John Burton Davidson, a co-founder of Children’s Theatre Company who later became known as a playwright, died Nov. 5, in Minneapolis. He suffered congestive heart failure, according to his daughter, Betsy Spitzer, of Minneapolis.
“His heart just gave out,” she said.
His death, at 81, came 10 days before his adaptation of “Cinderella” opens at Children’s Theatre in Minneapolis. The musical, Davidson’s best known stage work, has been part of the company’s repertory since the 1970s, and has long been a reliable source of robust ticket sales.
“The Children’s Theatre has really lost a great friend,” said Peter Brosius, artistic director of CTC. “He respected young people and their imaginations. It’s deeply tragic and moving that we’re in rehearsal with his piece. It’s very sad, but we carry his spirit with us.”
Davidson also wrote “The Last Minstrel Show,” about the 1920 lynchings of three black circus workers falsely accused of rape in Duluth. That play was staged at History Theatre in St. Paul, and elsewhere.
A musical hobbyist, he liked to play guitar and piano and to compose.
Born and raised in Minneapolis, Davidson graduated from now-closed Minneapolis Central High School. He served in the U.S. Navy in Hawaii during the 1950s, according to his family, and later studied theater at the University of Minnesota.
That is where he met some of the co-founders of the Moppet Players, which would become Children’s Theatre. Davidson served as managing director in the early company, said actor and singer Barbara Davidson, whom he married and divorced but with whom he remained cordial.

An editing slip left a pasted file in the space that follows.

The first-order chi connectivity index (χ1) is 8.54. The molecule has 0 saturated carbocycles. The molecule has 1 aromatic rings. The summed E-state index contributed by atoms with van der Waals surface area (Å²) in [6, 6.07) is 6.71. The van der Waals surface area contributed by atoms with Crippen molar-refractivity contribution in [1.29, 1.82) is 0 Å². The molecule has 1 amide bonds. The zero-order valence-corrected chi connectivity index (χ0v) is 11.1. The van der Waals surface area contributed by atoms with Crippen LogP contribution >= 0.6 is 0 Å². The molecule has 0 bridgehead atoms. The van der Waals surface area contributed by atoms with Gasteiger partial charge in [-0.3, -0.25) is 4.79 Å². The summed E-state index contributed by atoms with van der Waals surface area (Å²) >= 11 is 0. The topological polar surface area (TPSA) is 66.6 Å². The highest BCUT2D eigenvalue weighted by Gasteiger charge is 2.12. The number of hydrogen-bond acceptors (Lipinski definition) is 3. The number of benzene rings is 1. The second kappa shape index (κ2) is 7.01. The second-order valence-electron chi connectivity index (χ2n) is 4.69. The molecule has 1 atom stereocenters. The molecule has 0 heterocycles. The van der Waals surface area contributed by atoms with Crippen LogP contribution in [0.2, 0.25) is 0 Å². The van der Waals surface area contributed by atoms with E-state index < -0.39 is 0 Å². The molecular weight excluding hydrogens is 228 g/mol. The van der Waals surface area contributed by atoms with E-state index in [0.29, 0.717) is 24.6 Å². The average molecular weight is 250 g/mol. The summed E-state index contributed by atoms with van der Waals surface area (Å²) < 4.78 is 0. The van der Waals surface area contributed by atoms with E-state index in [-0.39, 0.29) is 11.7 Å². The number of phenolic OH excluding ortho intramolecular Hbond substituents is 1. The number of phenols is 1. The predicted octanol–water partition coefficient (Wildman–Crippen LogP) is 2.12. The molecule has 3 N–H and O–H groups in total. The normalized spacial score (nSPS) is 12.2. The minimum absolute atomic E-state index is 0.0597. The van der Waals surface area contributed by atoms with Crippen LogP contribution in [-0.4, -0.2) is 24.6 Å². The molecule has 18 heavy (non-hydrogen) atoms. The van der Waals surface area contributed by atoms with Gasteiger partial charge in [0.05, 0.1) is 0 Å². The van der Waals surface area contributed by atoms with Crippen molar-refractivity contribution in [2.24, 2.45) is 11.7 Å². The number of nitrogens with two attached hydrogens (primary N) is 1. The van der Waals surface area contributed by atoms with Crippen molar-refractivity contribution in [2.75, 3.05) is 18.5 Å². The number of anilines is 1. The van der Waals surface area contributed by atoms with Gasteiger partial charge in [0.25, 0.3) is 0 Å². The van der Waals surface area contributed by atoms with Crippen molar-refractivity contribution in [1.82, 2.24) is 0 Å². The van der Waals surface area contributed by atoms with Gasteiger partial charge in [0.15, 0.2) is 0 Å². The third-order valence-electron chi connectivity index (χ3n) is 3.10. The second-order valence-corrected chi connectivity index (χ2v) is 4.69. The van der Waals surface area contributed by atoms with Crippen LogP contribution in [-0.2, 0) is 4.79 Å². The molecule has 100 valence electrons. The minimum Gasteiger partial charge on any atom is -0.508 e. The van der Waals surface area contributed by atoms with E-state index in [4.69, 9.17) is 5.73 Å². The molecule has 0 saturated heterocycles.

“John had a very strong personality,” she said. “He was acerbic and exacting. He had very high standards for work, even if he didn’t always live up to them.”
In the early years of the Children’s Theatre, all the players multi-tasked. Wendy Lehr, for example, worked the box office. Davidson worked on the stage crew as well.
“John was a remarkable talent, so gifted,” said actor and Jungle Theater founder Bain Boehlke, who remembered seeing the older man on campus at the University of Minnesota and being in awe. Boehlke also acted for many years in “Cinderella.”
“He had a great sense of sarcasm. There was a story that he once had thrown a shoe at a TV in the ’70s because he was disgusted with what he was watching. Even if that story wasn’t true, it sounded like something John would do.”
In addition to Barbara Davidson and Spitzer, he is survived by a son, Kai Ariel, and a granddaughter, Vivian Spitzer. Services are pending.